Movie Review

An episode dedicated to the review of a single movie.

Episode 104: The Lion King (2019)

Garrett and Carson rule everything the light touches while talking about The Lion King remake.

Episode 103: The Boondock Saints

Garrett and Carson pay homage to the patron saints of vigilantes The Boondock Saints.

Episode 102: Crawl w/ Who the Hell is This For? Podcast

CROSSOVER EPISODE: Garrett and Carson are joined by the Who The Hell Is This For? podcast to discuss the creature feature Crawl!

Review: I Am Mother (Garrett’s View)

A well-crafted sci-fi movie with enough twists to keep a potentially tropey plot feeling fresh.

Review: The Lion King (2019) (Carson’s View)

The visual effects team truly outdid themselves with this one.

Episode 101: Spider-Man: Far From Home

Garrett and Carson use their Spidey sense to navigate Far from Home.

Review: Anna (Carson’s View)

It is an absolute mess to follow with no redeeming qualities

Episode 99: Toy Story 4

Garrett and Carson go to infinity and beyond discussing Toy Story 4.

Episode 98: Child’s Play (2019)

Garrett and Carson are friends ’til the end while they talk about the reboot of Child’s Play.

Review: Child’s Play (2019) (Carson’s View)

Child’s Play is a movie franchise about a 29 inch tall toy doll named Chucky who kills people.  Pretty straight forward premise. There have been seven Child’s Play movies proceeding this reboot.  Unlike many of the slasher horror movies, Chucky desperately needed to press the reset button.  It was a reboot that was needed, not a re-imagining.  Especially not when the re-imagining changes what makes Chucky a unique and interesting character.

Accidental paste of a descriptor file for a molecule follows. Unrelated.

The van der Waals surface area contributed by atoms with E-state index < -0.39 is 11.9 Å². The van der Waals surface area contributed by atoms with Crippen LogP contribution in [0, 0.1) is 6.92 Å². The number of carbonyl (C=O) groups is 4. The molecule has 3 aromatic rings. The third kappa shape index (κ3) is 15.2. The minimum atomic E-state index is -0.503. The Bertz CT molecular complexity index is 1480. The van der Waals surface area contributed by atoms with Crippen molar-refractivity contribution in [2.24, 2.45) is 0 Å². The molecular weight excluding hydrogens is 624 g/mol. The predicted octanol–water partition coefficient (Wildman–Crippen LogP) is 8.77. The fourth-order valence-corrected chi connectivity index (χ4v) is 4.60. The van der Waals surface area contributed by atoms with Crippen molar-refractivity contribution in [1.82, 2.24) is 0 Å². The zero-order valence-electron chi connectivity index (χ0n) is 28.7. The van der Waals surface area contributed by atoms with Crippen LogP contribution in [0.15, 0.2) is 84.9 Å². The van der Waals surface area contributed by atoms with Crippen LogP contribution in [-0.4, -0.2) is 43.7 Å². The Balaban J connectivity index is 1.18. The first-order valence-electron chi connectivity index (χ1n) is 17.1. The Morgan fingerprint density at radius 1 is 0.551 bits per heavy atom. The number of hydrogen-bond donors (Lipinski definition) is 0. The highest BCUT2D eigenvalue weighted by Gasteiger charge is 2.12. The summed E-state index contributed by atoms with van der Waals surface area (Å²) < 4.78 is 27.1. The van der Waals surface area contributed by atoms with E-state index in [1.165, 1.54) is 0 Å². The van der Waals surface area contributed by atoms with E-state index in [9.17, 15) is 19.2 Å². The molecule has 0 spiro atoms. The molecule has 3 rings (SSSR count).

Child’s Play brought in Mark Hamill to voice the new iteration of Chucky.  They changed the design of the doll which makes you wonder why anyone would buy this creepy thing in the first place.  They “aged-up” Andy in the remake to 13 from 6 years old.  All of these changes would have been acceptable had they kept what made Chucky the Chucky we know and love.  Instead, these changes were made to fit a new narrative in an attempt to be more relevant in today’s society.  It became another generic warning of where society and technology is going.

Child’s Play relies on a few gruesome murder scenes to carry the heavy lifting of this film.  A bit of humor and pop-culture references are sprinkled throughout, but not enough to distract me from the absence of the core of the original.  The Child’s Play for a new generation will be forgotten soon and I hope the next attempt will get back to the basics.